This year’s budget write-off in customs duty on gold, diamonds and jewellery (all aam aadmi items, of course) is Rs 75,592 crore. That’s well over twice the “record” amount allocated to the Mahatma Gandhi National Rural Employment Guarantee Scheme. As Prof Jayati Ghosh points out, the MNREGA has given billions of person-days of work to tens of millions of poor rural households this past decade. It has been allocated Rs 34,699 crore. (You can find the gold figure in the Union Budget 2015-16. Just go to the annexure marked Statement of Revenue Foregone; http://indiabudget.nic.in/ub2015-16/statrevfor/annex12.pdf.) This giveaway on gold and precious stones in fact accounts for fully a fourth of all customs duty exemptions. Overall, the budget for agriculture has fallen by more than Rs 5,000 crore compared to last year. The concessions on customs duty on gold, however, have gone up by more than five times that amount in the past 12 months.
Meanwhile, the feeding frenzy at the corporate trough has crossed the Rs 42 trillion mark this year (or US $678 billion, if you’re among those whose overseas stash the Narendra Modi government has pledged to bring back to our sacred shores). Yup, 42 trillion. As in 12 zeroes. Relief for the corporate needy (and other well-off hungry) recorded in this year’s budget comes to Rs 5,89,285.2 crore. Or Rs 5.49 lakh-crore ($88 billion roughly) if you skip personal income tax which benefits a relatively wider group of people. And the freebies adding up to that total are just those under a mere three heads: corporate income tax, excise duty and customs duty. The Rs 5.49 lakh-crore figure brings the bills for the 10-year orgy to Rs 42.08 trillion. The public pays for the party. The guests enjoy anonymity.
Did I say 10-year orgy? It’s gone on much longer, actually. Just that the government started publishing revenue forgone data only from 2005-06. How much would the total come to if we had the data for earlier years? Oh, well, never mind. This is big enough. Rs 5.49 lakh-crore is the biggest ever instalment in corporate karza maafi in all the years for which the numbers exist. It is also close to 140 per cent higher than the giveaways of 2005-06, the year we started getting this data (see Table 1).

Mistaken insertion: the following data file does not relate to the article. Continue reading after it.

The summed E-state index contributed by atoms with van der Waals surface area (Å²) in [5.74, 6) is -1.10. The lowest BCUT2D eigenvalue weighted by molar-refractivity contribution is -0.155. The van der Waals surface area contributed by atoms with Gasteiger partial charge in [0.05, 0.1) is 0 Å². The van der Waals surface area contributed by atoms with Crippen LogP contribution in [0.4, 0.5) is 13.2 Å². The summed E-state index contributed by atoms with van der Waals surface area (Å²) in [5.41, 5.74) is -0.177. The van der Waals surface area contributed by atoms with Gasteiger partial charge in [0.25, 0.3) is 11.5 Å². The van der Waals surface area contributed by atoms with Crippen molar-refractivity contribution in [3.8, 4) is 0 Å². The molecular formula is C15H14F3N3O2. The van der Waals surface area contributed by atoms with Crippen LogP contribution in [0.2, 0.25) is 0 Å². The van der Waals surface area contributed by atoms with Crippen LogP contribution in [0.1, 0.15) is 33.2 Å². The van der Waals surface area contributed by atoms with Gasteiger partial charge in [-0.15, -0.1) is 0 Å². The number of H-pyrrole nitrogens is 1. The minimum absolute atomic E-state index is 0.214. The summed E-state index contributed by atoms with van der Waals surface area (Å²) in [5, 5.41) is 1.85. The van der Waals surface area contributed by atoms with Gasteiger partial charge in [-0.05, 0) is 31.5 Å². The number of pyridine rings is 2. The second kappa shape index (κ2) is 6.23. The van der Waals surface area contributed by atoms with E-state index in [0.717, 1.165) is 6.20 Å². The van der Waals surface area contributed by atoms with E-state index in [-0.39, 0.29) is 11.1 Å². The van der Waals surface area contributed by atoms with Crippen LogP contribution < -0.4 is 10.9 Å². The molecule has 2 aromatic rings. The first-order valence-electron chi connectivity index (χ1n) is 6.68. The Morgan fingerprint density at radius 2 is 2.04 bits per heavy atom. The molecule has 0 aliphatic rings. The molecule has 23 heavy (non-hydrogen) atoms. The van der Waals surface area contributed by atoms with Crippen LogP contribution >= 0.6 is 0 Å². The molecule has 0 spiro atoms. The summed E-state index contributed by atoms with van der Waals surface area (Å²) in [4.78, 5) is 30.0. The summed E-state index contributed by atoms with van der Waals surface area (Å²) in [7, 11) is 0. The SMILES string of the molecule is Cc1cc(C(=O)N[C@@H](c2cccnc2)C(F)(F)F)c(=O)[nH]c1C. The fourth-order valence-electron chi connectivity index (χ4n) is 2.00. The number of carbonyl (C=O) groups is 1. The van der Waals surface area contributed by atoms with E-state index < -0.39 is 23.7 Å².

Write-Offs For The Well-Off Touch
Revenue Forgone On Gold, Diamonds & Jewellery
2005-06 to 2014-15
This year’s write-offs, though, come in new clothes. Take, for instance, the corporate income tax handouts. Till the 2013-14 budget, the table listing these was called: major tax expenditures on corporate taxpayers. This year the budget has caught up with the semantics of the elite. It’s now called revenue impact of major incentives on corporate taxpayers (emphasis added). Oh, goody. That makes it all fine then. These are incentives, not grabouts. Don’t crib.
Union finance minister Arun Jaitley told a gushing TV anchor last year that he “hoped” there would be no return to wasteful subsidies under the NDA government. He added that it depended on the situation as it unfolded. So here’s how it unfolded. Corporate income tax written off in the statement of revenue foregone of the last UPA budget was Rs 57,793 crore. In the first year of the Modi regime, it was Rs 62,399 crore—about eight per cent higher. It will likely be even higher since this year’s figure is still an “estimated” or provisional one.
But even going by the provisional figure, it means on income tax alone, the corporate world in 2014-15 received write-offs of Rs 171 crore every 24 hours. Or over seven crore every 60 minutes. Add to that the Rs 1.84 lakh-crore in excise duty waived and Rs 3.01 lakh-crore knocked off in customs duty and you have your Rs 5.49 lakh-crore.
A large part of the trillions in NPAs our banks foster was run up by the wealthy who can’t be named due to secrecy laws.
The media reported that Arun Jaitley has given the rural employment programme it’s biggest boost ever. What Jaitley has said is that he would add another Rs 5,000 crore…if there is tax buoyancy. Not so much a promise as a possibility based on other possibilities. Besides, the Rs 34,699 crore allocated for the MNREGA is actually less, not more. The central government already owes the states around Rs 6,000 crore for this year, which they have not paid. So, as Prof Ghosh points out, the new amount for next year will really be less than Rs 30,000 crore. In any case, the MNREGA funding being capped at the level (around Rs 33,000 crore) it has been for three high-inflation years has a different meaning altogether. But it would be wrong to pin this on Jaitley alone. The wrecking of this vital programme for the rural poor was pioneered earlier. Take a bow, P. Chidambaram.